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‘Isle of Dogs’ Review: Team Canine Forever

Wes Anderson’s latest animated feature follows a pack of dogs we didn’t realize we needed in our lives until now.
Anticipated Isle Of Dogs
By  · Published on March 18th, 2018

Wes Anderson’s latest animated feature follows a pack of dogs we didn’t realize we needed in our lives until now.

At first glance, an animated film with a cast of dogs as its leads may not seem like the most important or relevant story of the day. But those dogs have a lot to say, and their story, much to convey, and Isle of Dogs shies away from none of it.

The film centers around 12-year-old Atari (Koyu Rankin) and his journey to retrieve his dog and body-guard Spots (Liev Schreiber), but the leaders of the story are the pack of dogs who help him to find Spots, namely one dog, Chief (Bryan Cranston). Atari’s uncle and mayor of Megasaki City has banned the dogs in the city, sending them to Trash Island, after a canine epidemic breaks out. But there’s more than that going on. He’s not telling the whole story, and clearly, he despises dogs. A group of students led by one very determined American exchange student (Greta Gerwig), senses this and they work together to protest and uncover his secrets, with the film intercutting between the two ongoing but connected plot lines.

Anderson’s dedication to authenticity in this film is necessary and was nice to see. Rather than having Japanese characters living in Japan speak English, they speak Japanese, and Anderson found ways to incorporate translations without outright subtitles. Kunichi Nomura, a Japanese actor, and writer, also worked with Anderson to develop the story and has a writing credit for the film.

The animation is of course, gorgeous and well-done. Stop-motion was clearly the perfect medium for this story. While we’ve long learned that animated films can be made for any age, stop-motion always seems to have a more mature-feel to it, and Isle of Dogs is no different. This film, in particular, is definitely more adult-leaning, even if there are plenty of things for kids to enjoy as well. Some of the jokes and sensibilities may fly over their heads, and some of the scenes a little quiet or slow, but at the end of the day, the story is about a 12-year old and his dog. So, it has the power to be relatable to anyone and everyone but ultimately works to show how an animated story about canines doesn’t always have to fall into the category of something like Paw Patrol. That said, as strong of a story as it is, it’s also very cute, and the “ooh’s and ahh’s” are inevitable.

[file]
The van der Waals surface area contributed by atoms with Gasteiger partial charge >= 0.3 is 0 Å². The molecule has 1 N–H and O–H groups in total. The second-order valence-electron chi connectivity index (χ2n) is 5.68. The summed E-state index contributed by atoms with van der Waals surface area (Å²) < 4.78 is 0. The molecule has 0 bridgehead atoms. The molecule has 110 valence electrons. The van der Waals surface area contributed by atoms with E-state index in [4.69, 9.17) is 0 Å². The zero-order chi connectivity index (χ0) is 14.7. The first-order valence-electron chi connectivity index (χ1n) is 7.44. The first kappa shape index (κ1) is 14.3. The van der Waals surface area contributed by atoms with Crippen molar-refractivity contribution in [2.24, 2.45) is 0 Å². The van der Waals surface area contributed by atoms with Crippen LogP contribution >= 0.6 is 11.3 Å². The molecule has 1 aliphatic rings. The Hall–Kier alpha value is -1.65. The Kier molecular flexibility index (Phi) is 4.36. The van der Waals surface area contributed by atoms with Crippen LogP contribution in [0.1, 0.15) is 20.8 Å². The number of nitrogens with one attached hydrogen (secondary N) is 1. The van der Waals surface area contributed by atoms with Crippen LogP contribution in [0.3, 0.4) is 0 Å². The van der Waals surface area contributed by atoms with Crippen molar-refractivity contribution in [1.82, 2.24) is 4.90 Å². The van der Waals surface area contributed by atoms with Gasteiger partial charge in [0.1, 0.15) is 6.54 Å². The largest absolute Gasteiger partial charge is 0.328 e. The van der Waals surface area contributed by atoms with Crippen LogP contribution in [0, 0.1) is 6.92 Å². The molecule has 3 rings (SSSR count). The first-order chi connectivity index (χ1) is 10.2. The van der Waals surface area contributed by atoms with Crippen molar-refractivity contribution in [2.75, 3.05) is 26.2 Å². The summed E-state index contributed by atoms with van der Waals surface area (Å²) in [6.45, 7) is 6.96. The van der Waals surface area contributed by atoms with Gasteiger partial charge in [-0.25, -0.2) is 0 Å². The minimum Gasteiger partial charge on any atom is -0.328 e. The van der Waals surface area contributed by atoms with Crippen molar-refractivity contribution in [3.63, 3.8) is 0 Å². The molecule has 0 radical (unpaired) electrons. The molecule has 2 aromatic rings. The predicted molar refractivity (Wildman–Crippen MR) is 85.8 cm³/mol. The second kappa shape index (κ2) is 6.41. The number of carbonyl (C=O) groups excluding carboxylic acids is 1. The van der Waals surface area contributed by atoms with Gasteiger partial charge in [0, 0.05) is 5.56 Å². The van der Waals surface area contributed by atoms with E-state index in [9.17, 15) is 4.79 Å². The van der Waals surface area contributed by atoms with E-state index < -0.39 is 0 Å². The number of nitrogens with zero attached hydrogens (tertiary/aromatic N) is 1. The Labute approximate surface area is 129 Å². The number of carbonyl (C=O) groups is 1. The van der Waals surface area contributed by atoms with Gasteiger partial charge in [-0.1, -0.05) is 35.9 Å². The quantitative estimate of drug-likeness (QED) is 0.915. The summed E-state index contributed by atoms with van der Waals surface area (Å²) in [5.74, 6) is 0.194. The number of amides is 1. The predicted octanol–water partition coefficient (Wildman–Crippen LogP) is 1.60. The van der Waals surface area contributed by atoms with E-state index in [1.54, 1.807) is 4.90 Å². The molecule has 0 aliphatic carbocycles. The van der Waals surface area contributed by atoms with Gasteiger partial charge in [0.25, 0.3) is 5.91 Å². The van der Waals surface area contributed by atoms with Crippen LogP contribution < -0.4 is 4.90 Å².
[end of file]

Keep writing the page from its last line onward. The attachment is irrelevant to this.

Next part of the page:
Part of the great fun of this story is seeing the dogs as they are, and their reactions to some of the more baser things humans have required of them over the years. Often it’s stuff they enjoy, but dogs like Chief, the proud stray, are sometimes conflicted by. This is something that’s been seen quite a few times before, but Anderson makes it feel fresh and unique in a way that only he can. The humor is spot on (no pun intended) and a lot of the subtler comedy, sometimes brought on by Anderson’s use of frontality as a character reaction, will have you smiling in your seat when least expected.

In these troubled and politically-charged times, the film conveys a few very prominent messages regarding xenophobia and what happens when corrupt governments work to silence or extinguish a population. Though difficult to miss, telling this story with dogs may assist some with overlooking these more serious themes, but in a way, dogs were an effective choice at portraying such a message in a more neutral but clear manner. Oftentimes, it’s the ones with the least power who get pushed around and left behind, and the film works to show how essential it is to see each other as individuals and to ensure that everyone has a voice in their lives. And if this is not the case, what hurts one group can soon after hurt many more.

Isle of Dogs is no mere cartoon, but we never expected it to be. It’s a fun, clever, and beautifully animated story with deeply important themes that have material rich enough to go beyond one viewing, but universal enough to make an impact after a first watch.

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